Note: For Part I of this article, click here.
The joke had soured. H.L. Mencken was receiving letters of corroboration from some readers and requests for more details from others. And, because Fillmore’s presidency was uneventful, some calendars now marked his birthday with the only interesting tidbit they had: Fillmore introduced the bathtub into the White House.
In “Melancholy Reflections,” Mencken speculated on the probable response to his confession. Cincinnati, where the faux bathtub was (not) invented, had enjoyed a surge in its bathtub industry, which now ran “to $200,000,000 a year.” The city, he lamented, “will charge me with spreading lies against them. The chiropractors will damn me for blowing up their ammunition. The medical gents, having swallowed my quackery, will denounce me as a quack for exposing them.” He wondered if there would be a renewed cry for his deportation to Russia as a Bolshevik.
The response was worse than the hardened cynic could imagine. Most people thought his confession was the hoax, and the satire was true. The history of the American bathtub had been so charmingly constructed that people simply wished to believe it.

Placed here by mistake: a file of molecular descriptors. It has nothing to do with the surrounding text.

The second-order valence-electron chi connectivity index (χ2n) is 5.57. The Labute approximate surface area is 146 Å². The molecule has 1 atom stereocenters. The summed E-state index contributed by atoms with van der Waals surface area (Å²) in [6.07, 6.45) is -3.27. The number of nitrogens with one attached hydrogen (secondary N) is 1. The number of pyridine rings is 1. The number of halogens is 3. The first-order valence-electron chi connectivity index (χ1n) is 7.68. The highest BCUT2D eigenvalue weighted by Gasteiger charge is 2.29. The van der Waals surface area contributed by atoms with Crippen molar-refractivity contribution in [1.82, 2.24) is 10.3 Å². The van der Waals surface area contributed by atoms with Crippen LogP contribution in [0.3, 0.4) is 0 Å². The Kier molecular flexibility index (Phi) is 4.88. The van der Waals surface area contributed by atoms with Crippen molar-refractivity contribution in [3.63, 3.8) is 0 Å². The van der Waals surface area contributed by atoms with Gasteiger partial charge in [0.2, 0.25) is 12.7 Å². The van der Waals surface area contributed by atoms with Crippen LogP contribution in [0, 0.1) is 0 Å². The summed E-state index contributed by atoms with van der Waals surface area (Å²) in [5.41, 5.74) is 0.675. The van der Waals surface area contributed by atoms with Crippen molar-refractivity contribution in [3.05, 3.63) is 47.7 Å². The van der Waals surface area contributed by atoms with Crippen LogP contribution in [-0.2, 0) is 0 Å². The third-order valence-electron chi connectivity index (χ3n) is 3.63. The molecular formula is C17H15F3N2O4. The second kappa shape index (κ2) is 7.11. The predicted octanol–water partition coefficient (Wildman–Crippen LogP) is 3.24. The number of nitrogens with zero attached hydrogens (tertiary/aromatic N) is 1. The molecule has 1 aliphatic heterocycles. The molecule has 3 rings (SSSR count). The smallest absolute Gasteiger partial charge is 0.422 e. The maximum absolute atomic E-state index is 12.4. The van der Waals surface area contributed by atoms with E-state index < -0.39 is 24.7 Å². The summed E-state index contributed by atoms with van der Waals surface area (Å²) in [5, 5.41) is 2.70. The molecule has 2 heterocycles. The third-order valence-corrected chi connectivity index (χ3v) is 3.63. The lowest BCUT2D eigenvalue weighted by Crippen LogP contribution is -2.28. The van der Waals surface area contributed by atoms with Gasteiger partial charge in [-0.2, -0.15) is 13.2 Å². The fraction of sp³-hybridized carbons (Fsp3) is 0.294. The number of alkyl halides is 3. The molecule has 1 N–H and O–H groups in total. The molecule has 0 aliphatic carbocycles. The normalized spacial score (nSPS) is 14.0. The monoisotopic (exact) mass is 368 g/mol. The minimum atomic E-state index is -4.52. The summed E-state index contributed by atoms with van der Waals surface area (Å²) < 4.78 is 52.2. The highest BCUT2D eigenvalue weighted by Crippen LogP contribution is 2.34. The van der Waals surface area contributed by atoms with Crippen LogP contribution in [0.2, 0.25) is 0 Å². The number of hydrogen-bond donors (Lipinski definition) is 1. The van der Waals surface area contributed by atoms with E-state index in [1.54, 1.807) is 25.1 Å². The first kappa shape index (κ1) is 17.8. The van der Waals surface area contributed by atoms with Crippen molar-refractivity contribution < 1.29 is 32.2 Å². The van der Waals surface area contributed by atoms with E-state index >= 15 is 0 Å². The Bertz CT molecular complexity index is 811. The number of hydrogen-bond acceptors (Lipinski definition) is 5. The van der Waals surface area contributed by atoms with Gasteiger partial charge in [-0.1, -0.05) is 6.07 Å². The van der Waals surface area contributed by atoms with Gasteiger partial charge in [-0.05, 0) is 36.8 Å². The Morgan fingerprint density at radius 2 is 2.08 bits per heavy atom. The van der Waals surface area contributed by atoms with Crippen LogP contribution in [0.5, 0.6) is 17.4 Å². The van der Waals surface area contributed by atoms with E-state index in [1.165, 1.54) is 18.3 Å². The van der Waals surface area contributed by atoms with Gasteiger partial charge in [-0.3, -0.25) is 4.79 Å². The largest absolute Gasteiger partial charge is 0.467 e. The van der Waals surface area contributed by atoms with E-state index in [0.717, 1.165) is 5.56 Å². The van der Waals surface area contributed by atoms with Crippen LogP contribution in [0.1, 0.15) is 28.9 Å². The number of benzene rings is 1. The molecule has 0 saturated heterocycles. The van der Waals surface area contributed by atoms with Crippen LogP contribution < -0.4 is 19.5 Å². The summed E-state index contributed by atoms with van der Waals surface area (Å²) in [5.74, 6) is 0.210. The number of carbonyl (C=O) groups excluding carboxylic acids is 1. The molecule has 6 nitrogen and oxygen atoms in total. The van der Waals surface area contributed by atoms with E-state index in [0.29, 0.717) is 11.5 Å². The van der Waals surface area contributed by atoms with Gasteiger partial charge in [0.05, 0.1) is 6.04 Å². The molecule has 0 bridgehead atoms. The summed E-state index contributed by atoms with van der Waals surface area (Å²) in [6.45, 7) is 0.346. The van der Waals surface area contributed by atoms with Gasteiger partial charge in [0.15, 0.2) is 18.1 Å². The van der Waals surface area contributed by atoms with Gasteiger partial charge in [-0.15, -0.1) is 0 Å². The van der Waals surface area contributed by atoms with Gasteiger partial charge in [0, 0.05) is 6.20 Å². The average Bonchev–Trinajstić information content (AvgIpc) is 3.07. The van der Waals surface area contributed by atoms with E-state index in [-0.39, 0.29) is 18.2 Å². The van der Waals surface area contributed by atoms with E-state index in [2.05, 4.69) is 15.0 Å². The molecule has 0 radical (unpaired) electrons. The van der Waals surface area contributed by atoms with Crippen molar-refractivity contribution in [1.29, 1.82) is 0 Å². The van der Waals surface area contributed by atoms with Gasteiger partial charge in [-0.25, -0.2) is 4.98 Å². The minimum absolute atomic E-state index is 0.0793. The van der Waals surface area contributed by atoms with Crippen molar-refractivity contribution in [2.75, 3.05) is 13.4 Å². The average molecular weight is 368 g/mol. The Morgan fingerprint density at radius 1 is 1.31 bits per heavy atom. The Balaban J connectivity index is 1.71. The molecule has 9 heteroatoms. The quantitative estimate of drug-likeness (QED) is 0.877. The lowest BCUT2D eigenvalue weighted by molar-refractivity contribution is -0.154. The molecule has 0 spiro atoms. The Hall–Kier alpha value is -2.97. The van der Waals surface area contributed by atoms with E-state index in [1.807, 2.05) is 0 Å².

Mencken published a follow-up entitled “Hymn to the Truth” in the Chicago Tribune of July 25, 1926. He commented on the Boston Herald's reprint of his confession “on page 7 of its editorial section” with a cartoon labeled “The American public will swallow anything.” Three weeks later, the same editorial section reprinted the original hoax article on page 1 “as a piece of news!”
Mencken never succeeded in replacing the hoax with truth. Flip through some calendars. Ask a schoolchild. They will tell you: Fillmore introduced the modern bathtub into the White House.
WRY GUYS TEE — H.L. Mencken on Age & Wisdom
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